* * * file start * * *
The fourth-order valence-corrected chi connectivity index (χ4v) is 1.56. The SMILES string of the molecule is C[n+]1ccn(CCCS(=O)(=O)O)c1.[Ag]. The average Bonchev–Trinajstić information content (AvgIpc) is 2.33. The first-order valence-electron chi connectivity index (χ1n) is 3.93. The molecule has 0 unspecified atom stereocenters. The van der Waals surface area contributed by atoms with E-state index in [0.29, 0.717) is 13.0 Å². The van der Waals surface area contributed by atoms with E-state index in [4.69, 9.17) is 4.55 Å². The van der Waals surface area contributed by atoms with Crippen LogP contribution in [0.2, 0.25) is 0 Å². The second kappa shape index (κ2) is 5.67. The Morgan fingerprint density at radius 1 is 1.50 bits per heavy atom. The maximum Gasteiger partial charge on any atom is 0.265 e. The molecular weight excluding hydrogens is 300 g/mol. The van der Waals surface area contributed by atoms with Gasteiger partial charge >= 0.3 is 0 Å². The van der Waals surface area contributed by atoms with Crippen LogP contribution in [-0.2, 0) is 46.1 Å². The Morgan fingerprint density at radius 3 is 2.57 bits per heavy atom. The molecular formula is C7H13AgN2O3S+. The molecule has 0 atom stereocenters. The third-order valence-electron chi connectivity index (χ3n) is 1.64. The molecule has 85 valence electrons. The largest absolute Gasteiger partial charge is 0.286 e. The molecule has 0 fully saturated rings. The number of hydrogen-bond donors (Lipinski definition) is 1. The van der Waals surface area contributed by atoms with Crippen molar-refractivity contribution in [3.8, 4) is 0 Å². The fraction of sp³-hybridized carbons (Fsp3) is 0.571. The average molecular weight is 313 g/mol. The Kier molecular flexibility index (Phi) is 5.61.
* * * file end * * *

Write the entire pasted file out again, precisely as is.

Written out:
The fourth-order valence-corrected chi connectivity index (χ4v) is 1.56. The SMILES string of the molecule is C[n+]1ccn(CCCS(=O)(=O)O)c1.[Ag]. The average Bonchev–Trinajstić information content (AvgIpc) is 2.33. The first-order valence-electron chi connectivity index (χ1n) is 3.93. The molecule has 0 unspecified atom stereocenters. The van der Waals surface area contributed by atoms with E-state index in [0.29, 0.717) is 13.0 Å². The van der Waals surface area contributed by atoms with E-state index in [4.69, 9.17) is 4.55 Å². The van der Waals surface area contributed by atoms with Crippen LogP contribution in [0.2, 0.25) is 0 Å². The second kappa shape index (κ2) is 5.67. The Morgan fingerprint density at radius 1 is 1.50 bits per heavy atom. The maximum Gasteiger partial charge on any atom is 0.265 e. The molecular weight excluding hydrogens is 300 g/mol. The van der Waals surface area contributed by atoms with Gasteiger partial charge >= 0.3 is 0 Å². The van der Waals surface area contributed by atoms with Crippen LogP contribution in [-0.2, 0) is 46.1 Å². The Morgan fingerprint density at radius 3 is 2.57 bits per heavy atom. The molecular formula is C7H13AgN2O3S+. The molecule has 0 atom stereocenters. The third-order valence-electron chi connectivity index (χ3n) is 1.64. The molecule has 85 valence electrons. The largest absolute Gasteiger partial charge is 0.286 e. The molecule has 0 fully saturated rings. The number of hydrogen-bond donors (Lipinski definition) is 1. The van der Waals surface area contributed by atoms with Crippen molar-refractivity contribution in [3.8, 4) is 0 Å². The fraction of sp³-hybridized carbons (Fsp3) is 0.571. The average molecular weight is 313 g/mol. The Kier molecular flexibility index (Phi) is 5.61.